Lots of folks are talking about market-like regulations such as cap and trade programs to reduce carbon dioxide, but they miss the point. Why be market-like when you can use the real thing? When it comes to responding to social fears, the invisible hand of the entrepreneurial marketplace defeats the iron fist of regulation every time. The result may not be as many new jobs as some claim, but surely the marketplace responds to fear with replacement jobs and no one will mind if you call them green jobs.
Here are a few exciting market responses to the fears of global warming and harm to the Chesapeake Bay.
First, let’s make hurricanes! OK, not full blown hurricanes, but how about some nice stiff thundershowers. Mike Fallwell wants to leap from the shoulders of Steven Salter’s brilliant work on clouds and use Geo-Nurturing to make rain and sequester carbon, all while making lots more biomass. Here is what Fallwell suggests: use ships to spray water approximately 60 feet into the air using vessels with large pumps to add heat and moisture to air above the boundary layer in the path of a storm. This, he claims, will initiate a convective cycle that will form a growing vortex trailing the ship, and voila a rainstorm.
According to Fallwell, if 10 percent of the rain becomes biomass and 10 percent of the biomass becomes soil and 10 percent of the soil becomes carbonate, a ton of water will permanently remove two pounds of carbon. Additionally, 200 pounds of biomass will be removed, providing short-term carbon storage. Using 1,000 ships, Fallwell’s plan could remove 100 percent of global man-made carbon emissions every year. At $40 a ton, the going rate in Europe for carbon sequestering, Fallwell is going to be very rich and we will be able to keep on using cheap carbon-based energy.
Pipe dream? Maybe, but the science is sound. How he works out the engineering and the geography of this approach is another matter. The point is create a demand, and someone is going to pop up to fill it.
Fallwell is not alone. Peter B. Kelemen and Jürg Matter are working on another way to permanently sequester carbon. They want to use another form of Geo-Nurturing, turning carbon dioxide into rock by speeding up the natural geological weathering process.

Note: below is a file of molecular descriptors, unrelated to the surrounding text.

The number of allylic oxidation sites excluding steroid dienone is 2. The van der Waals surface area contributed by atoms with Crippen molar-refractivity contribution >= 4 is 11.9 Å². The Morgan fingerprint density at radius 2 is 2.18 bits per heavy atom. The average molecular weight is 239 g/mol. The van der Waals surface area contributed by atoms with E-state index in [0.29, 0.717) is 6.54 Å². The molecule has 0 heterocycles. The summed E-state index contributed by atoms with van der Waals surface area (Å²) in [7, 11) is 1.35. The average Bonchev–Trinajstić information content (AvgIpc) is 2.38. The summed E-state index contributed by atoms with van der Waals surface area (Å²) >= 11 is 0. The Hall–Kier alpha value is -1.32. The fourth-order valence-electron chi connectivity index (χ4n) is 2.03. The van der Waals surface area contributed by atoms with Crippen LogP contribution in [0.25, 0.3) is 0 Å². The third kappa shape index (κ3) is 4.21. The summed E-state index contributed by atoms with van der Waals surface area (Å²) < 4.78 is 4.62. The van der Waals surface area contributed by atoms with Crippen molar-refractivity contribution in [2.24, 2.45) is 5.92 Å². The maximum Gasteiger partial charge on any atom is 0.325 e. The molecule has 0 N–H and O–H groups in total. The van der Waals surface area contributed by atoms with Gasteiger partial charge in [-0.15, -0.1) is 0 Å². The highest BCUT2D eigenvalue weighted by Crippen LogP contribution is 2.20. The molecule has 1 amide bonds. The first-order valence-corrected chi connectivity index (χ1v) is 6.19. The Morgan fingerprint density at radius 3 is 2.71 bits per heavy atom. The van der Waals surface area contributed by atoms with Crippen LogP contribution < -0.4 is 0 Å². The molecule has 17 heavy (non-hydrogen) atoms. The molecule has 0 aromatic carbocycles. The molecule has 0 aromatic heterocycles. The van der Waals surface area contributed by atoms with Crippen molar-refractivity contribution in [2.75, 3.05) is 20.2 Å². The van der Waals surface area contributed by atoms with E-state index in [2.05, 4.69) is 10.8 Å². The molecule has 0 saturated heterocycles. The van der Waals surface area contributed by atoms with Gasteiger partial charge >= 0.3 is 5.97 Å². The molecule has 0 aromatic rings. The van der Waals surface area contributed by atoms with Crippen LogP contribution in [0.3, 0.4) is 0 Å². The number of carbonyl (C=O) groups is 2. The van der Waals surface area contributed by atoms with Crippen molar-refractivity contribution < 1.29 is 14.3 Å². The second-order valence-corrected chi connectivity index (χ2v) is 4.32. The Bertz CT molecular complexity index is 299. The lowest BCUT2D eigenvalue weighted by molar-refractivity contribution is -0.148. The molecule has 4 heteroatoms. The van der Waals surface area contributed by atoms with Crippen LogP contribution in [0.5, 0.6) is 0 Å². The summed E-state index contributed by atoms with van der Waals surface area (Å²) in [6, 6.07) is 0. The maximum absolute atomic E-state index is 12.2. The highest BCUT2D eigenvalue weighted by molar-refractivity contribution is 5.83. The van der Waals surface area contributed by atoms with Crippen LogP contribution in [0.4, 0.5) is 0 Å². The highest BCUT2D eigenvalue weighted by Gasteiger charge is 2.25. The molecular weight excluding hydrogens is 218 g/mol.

In Oman, they are experimenting with injection of sea water into fractured peridotite, a magnesium-bearing rock. In essence, CO2 reacts with the magnesium, and Kelemen believes he can sequester massive amounts of carbon at only $20 per ton of CO2, half the current price on the European exchange. The Omani oil companies are paying for this work, and why not. At $20 a ton, they can produce carbon free gasoline at prices below the recent high prices of this summer.
Nor is Oman the only place where we might see this sequestration opportunity arise. Dr. Lackner, from Columbia University, is looking at a similar approach that we can use in the United States. Virginia will not be out of the running on this technology either. The necessary rock formations are available in the southwestern portion of the Commonwealth. By matching our coal resources with our carbon sequestration mineral deposits, Lackner’s proposals might allow Virginia to become a big carbon-free coal-based powerhouse for the nation and allow us to produce iron and steel as well.
Let us keep in mind, however, global warming is not the only environmental problem we face. Although governments’ efforts to restore the Chesapeake Bay have not succeeded, the invisible hand of the market is beginning to leave its fingerprints on what may be an important part of the solution. Virginia Tech’s Foster Agblevor, associate professor of biological systems engineering, has developed a method to turn chicken wastes into biochar. Biochar is charcoal. It is carbon and when put onto croplands, it significantly improves the soil.
How much? Probably quite a lot. Other means to put carbon into the soil, along with eliminating plowing, reduce nitrogen, phosphorus and sediment runoff by over 90 percent. Because agriculture causes over 40 percent of the pollution problem in the Chesapeake Bay, Professor Agblevor’s technology could be a big part of the solution.
The Thomas Jefferson Institute’s Center for Environmental Stewardship has embarked on an effort to promote a market for nutrient removal from the Chesapeake Bay watershed. A quick look at Professor Agblevor’s approach suggests that together with other improvements in crop management, the chicken waste to biochar approach could produce sellable nutrient reduction credits at a price easily one-tenth the cost of nutrient reduction by using wastewater treatment. A nutrient market for these credits may not only speed clean-up of the Bay, but might reduce the overall cost significantly.
Ah, Geo-Nurturing markets. Why not be bullish on them?